Positioning the radiotherapy machine
Positioning the radiotherapy machine

Side effects

Radiotherapy to the bowel area can cause side effects, such as diarrhoea, feeling sick (nausea)tiredness. It can also cause more specific side effects, such as inflammation of the bowel or bladder lining. These side effects can be mild or more troublesome, depending on the strength of the radiotherapy dose and the length of your treatment, but they tend to get worse as the treatment goes on. and

The side effects will usually continue until a week or so after the treatment has finished, and then will gradually start to disappear. Your clinical oncologist will tell you what to expect, and you can ask your radiographer for advice if side effects are becoming a problem for you.

Feeling sick

Some people may feel sick (nauseated) but this is usually mild, and anti-sickness drugs (anti-emetics) can usually control this effectively. If you don’t feel like eating, you can replace meals with nutritious, high-calorie drinks. These are available from most chemists and can also be prescribed by your GP.


Radiotherapy may irritate the bowel and cause diarrhoea. Your doctor can prescribe drugs to reduce this.

Our section on diet gives helpful hints on coping with problems such as nausea and diarrhoea.


As radiotherapy can make you feel tired, try to get as much rest as you can, especially if you have to travel a long way for treatment each day.

Skin reaction

The skin in the area that is being treated may become red and sore. Many people find that this is mild, but for others, the skin can become very sore and painful. The nurses and radiographers will give you advice on how to look after your skin during treatment. If your skin gets very sore, soothing creams can be prescribed.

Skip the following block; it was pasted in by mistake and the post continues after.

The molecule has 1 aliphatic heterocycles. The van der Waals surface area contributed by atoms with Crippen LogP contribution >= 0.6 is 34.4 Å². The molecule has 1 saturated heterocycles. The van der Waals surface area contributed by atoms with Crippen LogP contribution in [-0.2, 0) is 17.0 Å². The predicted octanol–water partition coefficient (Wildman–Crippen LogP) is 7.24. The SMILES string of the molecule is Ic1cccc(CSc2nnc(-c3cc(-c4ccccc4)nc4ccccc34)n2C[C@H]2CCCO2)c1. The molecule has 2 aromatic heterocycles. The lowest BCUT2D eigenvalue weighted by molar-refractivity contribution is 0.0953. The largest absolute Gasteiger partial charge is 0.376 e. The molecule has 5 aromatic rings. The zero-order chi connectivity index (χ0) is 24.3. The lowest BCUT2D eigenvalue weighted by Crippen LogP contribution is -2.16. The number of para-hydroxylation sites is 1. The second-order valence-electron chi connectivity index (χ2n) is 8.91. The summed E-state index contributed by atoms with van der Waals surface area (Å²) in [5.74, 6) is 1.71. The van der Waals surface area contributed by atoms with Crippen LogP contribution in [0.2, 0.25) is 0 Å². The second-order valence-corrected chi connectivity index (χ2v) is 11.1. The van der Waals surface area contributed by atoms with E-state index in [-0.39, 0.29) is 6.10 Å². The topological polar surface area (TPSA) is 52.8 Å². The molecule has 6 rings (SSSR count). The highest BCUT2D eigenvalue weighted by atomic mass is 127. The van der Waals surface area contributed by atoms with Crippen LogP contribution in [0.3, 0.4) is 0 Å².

Inflammation of the bladder lining (cystitis)

Radiotherapy to the bowel may cause inflammation of the lining of the bladder. This can make you feel as though you want to pass urine often. You may also feel a burning sensation when you pass urine. It helps to drink plenty of water and other fluids to make your urine less concentrated. Your doctor can prescribe a medicine which can make passing urine more comfortable.

These side effects generally continue for several weeks and then disappear gradually once the course of treatment is over. It is important to let your doctor know if they continue.

Possible long-term side effects

In some people, the bowel or bladder may be permanently affected by the radiotherapy. If this happens, the increased bowel motions and diarrhoea may continue, or you may need to pass urine more often than before. The blood vessels in the bowel and bladder can become more fragile after radiotherapy treatment and this can make blood appear in the urine or in bowel movements. It can take many months or years before these side effects develop. If you notice any bleeding, it is important to let your doctor know so that tests can be done and appropriate treatment given.

We have a section on the possible long-term side effects of pelvic radiotherapy.

Infertility and impotence

Radiotherapy to the pelvic area is very likely to cause infertility in men and women. Men may find that they become impotent due to the effect of the radiotherapy on the nerves in the pelvic area. Women may find that sensations during sex are different. These effects can be very distressing if they occur. It is important to discuss them with your doctor or specialist nurse, who can help you to find ways of dealing with them.

Our section on sexuality and cancer has advice on coping with impotence.

Via: http://www.cancerbackup.org.uk

No comments: